Do not drink water from air conditioners
I have one of those portable air conditioners that you can wheel from room to room. This particular air conditioner will collect about 2 quarts of water after several hours of use. I've always wondered, in case of an emergency, is the water safe to drink?
Answer: The word from health and water officials is a resounding "no."
The water in air conditioners is the result of condensation from the cooling process.
The water "would need to undergo extensive treatment, because of contaminants in the water, and it would need to be disinfected to remove the bacteria," said Wanda Yamane, spokeswoman for the Board of Water Supply.
One of the most notable contaminants in water found in heating, ventilating and air conditioning systems is the Legionella bacterium, said Russell Takata, manager of the Department of Health's Noise, Radiation and Indoor Air Quality Program.
Thirty years ago, Legionella was found to be the cause of Legionnaire's disease.
Takata advised against consuming any water or mist from HVAC components, such as condensers and cooling towers.
Q: Recently, a gentleman was selling bananas on city property (near Kupuohi Street and Kupuna Loop, where the city Park & Ride facility is located). Then on weekends, there has been a family selling puppies at the same location. If this is allowed, how can I start selling some of my own items?
A: Although permits are issued for certain activities, no permit had been issued to any individuals selling the products you described, said an official with the city Department of Transportation Services, which oversees the lot.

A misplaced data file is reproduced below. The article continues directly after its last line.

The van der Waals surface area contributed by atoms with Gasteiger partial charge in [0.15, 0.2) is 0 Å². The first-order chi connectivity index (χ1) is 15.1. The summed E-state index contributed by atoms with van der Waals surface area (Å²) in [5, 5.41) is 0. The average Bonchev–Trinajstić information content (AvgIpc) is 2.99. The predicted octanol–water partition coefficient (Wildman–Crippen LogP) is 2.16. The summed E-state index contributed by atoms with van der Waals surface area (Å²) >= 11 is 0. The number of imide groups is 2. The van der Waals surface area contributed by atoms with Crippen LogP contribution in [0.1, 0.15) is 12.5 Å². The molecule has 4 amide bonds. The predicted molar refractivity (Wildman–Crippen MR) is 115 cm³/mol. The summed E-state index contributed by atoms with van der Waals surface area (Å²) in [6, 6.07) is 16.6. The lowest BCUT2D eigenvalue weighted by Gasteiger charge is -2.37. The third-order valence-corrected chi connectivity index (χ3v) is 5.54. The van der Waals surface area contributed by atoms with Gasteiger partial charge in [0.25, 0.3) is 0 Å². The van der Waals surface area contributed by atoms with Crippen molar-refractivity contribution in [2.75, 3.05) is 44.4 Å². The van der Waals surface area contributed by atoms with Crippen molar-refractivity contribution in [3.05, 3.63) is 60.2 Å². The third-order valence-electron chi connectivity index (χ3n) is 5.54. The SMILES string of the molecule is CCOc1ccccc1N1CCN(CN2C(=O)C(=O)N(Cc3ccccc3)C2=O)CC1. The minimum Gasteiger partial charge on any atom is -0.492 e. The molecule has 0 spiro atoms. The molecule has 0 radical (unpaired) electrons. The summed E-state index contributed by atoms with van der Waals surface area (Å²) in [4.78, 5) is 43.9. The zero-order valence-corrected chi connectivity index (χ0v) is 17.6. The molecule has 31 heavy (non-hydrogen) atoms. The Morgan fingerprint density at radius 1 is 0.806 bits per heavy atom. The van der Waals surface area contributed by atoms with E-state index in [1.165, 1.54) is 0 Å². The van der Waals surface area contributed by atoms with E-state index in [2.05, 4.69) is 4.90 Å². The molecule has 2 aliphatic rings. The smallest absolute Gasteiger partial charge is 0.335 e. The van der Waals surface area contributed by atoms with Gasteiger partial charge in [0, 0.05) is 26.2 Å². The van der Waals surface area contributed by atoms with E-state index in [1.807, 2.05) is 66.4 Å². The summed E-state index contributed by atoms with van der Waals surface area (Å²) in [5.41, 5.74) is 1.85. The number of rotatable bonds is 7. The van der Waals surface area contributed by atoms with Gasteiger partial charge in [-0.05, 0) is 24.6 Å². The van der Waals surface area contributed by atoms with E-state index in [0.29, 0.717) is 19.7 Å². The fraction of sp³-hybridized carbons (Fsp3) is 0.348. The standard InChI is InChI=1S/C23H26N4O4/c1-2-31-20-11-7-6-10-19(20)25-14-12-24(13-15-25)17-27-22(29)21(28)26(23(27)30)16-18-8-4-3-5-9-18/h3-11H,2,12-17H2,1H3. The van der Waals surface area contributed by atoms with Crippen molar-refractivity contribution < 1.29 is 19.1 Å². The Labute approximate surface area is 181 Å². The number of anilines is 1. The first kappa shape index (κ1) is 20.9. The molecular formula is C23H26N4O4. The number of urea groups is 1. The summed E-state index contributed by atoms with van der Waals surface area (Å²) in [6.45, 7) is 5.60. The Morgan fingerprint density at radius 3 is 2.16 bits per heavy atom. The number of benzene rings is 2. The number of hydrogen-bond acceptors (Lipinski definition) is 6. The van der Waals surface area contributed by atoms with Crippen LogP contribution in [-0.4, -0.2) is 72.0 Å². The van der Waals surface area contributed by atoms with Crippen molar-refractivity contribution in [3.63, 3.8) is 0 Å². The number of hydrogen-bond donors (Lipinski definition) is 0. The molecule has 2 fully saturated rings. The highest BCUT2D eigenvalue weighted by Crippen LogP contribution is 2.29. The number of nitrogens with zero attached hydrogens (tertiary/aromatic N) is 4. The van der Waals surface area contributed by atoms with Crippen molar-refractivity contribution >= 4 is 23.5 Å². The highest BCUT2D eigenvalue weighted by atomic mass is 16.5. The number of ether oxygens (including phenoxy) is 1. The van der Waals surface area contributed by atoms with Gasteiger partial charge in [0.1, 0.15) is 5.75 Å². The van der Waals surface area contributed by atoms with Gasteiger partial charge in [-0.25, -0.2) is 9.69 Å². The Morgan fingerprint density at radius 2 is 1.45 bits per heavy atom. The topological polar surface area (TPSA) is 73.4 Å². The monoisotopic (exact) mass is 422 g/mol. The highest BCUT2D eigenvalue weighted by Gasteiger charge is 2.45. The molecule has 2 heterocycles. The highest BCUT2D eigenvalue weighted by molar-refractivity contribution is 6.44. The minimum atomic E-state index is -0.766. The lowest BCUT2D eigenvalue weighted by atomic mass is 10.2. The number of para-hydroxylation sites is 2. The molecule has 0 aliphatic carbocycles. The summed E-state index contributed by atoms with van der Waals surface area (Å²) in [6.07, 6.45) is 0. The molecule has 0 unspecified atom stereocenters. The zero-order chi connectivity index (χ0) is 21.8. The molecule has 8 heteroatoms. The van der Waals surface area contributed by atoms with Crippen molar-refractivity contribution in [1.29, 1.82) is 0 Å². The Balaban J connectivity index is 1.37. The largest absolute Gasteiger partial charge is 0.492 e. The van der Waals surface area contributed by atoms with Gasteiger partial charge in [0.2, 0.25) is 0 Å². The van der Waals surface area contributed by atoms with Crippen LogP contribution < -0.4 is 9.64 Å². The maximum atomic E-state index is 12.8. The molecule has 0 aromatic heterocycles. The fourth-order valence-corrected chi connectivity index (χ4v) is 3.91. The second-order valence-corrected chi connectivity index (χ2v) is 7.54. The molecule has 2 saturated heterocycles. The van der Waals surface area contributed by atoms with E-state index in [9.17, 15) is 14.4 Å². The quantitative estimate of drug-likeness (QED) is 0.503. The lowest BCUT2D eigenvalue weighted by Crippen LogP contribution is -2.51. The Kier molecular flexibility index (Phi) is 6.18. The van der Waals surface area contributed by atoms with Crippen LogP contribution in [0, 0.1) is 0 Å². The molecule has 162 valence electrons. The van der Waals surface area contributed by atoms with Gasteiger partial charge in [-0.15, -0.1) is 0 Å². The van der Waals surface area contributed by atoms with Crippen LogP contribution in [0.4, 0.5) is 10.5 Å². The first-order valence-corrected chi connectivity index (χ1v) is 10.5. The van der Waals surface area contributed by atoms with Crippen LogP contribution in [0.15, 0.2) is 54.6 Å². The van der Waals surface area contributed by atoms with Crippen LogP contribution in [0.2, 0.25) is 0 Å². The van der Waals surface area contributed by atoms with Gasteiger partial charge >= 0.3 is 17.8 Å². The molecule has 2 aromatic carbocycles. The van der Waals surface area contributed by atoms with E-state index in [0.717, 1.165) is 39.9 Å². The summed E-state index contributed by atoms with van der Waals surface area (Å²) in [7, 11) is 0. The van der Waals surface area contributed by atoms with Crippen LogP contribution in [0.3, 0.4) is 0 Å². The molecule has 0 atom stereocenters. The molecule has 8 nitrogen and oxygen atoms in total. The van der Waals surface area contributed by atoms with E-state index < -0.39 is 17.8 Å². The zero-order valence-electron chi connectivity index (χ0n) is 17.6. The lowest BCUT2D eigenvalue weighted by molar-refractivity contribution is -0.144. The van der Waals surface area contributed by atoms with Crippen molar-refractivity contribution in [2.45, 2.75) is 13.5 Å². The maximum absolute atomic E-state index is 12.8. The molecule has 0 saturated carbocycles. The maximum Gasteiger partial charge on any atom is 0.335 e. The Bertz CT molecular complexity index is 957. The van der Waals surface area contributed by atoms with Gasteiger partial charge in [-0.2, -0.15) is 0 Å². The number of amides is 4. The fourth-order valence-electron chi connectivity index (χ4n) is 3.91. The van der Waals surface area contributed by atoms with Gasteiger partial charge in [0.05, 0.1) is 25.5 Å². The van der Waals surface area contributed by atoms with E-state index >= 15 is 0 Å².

Permits require proper insurance and justification for using the Park & Ride facility, such as for overflow parking.
To a kind woman who helped me when I fell. Every morning, I buy a newspaper at Kinko's on King Street and University Avenue. One morning last week, I had an epileptic seizure outside and the woman helped me up and to a bench. I forgot to ask her name, but hope she reads this. -- Calvin
In our June 10 Kokua Line
about the lack of accessible entryways into the Nuuanu YMCA, we said the U.S. Department of Justice may grant a waiver if a business or organization makes an assessment of its facilities and determined it is not structurally feasible to make certain changes, such as a putting in a lift or ramp.
"This is not correct," said Francine Wai, executive director of the state Disability and Communication Access Board, who was quoted in the column.
"There is no 'waiver' from the Department of Justice or anyone else," she said. "The entity should document why the change was not feasible and be prepared to defend their decision should the issue be raised by an enforcement agency."
Got a question or complaint?
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